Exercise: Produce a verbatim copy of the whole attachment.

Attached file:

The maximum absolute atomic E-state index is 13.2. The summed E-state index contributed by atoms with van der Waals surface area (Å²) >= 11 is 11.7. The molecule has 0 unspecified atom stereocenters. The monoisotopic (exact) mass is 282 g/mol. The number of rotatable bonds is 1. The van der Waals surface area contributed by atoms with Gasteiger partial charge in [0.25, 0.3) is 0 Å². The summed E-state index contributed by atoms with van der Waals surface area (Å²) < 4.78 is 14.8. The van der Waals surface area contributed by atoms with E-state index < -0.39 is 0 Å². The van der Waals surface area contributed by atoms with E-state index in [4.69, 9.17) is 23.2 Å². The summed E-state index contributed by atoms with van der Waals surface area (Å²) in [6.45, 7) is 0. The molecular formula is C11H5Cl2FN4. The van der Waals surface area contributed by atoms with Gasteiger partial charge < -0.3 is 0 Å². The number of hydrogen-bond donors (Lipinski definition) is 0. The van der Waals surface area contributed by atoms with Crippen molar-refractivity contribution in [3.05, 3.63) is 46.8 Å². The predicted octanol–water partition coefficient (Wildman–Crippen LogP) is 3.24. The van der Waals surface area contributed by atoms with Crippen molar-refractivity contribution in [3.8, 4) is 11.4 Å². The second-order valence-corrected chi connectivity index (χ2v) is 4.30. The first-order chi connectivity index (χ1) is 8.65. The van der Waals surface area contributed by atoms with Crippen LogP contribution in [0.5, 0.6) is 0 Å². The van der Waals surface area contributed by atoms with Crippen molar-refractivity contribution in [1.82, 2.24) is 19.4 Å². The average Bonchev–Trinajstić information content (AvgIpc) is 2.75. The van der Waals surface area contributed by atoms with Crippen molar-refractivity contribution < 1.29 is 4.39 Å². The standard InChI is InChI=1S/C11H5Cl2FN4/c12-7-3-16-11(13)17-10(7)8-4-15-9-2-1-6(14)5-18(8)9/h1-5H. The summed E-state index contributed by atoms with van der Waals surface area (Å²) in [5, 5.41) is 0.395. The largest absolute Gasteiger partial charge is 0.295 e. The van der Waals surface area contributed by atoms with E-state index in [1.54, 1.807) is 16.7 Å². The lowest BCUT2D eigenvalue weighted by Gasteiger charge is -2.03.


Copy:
The maximum absolute atomic E-state index is 13.2. The summed E-state index contributed by atoms with van der Waals surface area (Å²) >= 11 is 11.7. The molecule has 0 unspecified atom stereocenters. The monoisotopic (exact) mass is 282 g/mol. The number of rotatable bonds is 1. The van der Waals surface area contributed by atoms with Gasteiger partial charge in [0.25, 0.3) is 0 Å². The summed E-state index contributed by atoms with van der Waals surface area (Å²) < 4.78 is 14.8. The van der Waals surface area contributed by atoms with E-state index < -0.39 is 0 Å². The van der Waals surface area contributed by atoms with E-state index in [4.69, 9.17) is 23.2 Å². The summed E-state index contributed by atoms with van der Waals surface area (Å²) in [6.45, 7) is 0. The molecular formula is C11H5Cl2FN4. The van der Waals surface area contributed by atoms with Gasteiger partial charge < -0.3 is 0 Å². The number of hydrogen-bond donors (Lipinski definition) is 0. The van der Waals surface area contributed by atoms with Crippen molar-refractivity contribution in [3.05, 3.63) is 46.8 Å². The predicted octanol–water partition coefficient (Wildman–Crippen LogP) is 3.24. The van der Waals surface area contributed by atoms with Crippen molar-refractivity contribution in [3.8, 4) is 11.4 Å². The second-order valence-corrected chi connectivity index (χ2v) is 4.30. The first-order chi connectivity index (χ1) is 8.65. The van der Waals surface area contributed by atoms with Crippen LogP contribution in [0.5, 0.6) is 0 Å². The van der Waals surface area contributed by atoms with Crippen molar-refractivity contribution in [1.82, 2.24) is 19.4 Å². The average Bonchev–Trinajstić information content (AvgIpc) is 2.75. The van der Waals surface area contributed by atoms with Crippen molar-refractivity contribution < 1.29 is 4.39 Å². The standard InChI is InChI=1S/C11H5Cl2FN4/c12-7-3-16-11(13)17-10(7)8-4-15-9-2-1-6(14)5-18(8)9/h1-5H. The summed E-state index contributed by atoms with van der Waals surface area (Å²) in [5, 5.41) is 0.395. The largest absolute Gasteiger partial charge is 0.295 e. The van der Waals surface area contributed by atoms with E-state index in [1.54, 1.807) is 16.7 Å². The lowest BCUT2D eigenvalue weighted by Gasteiger charge is -2.03.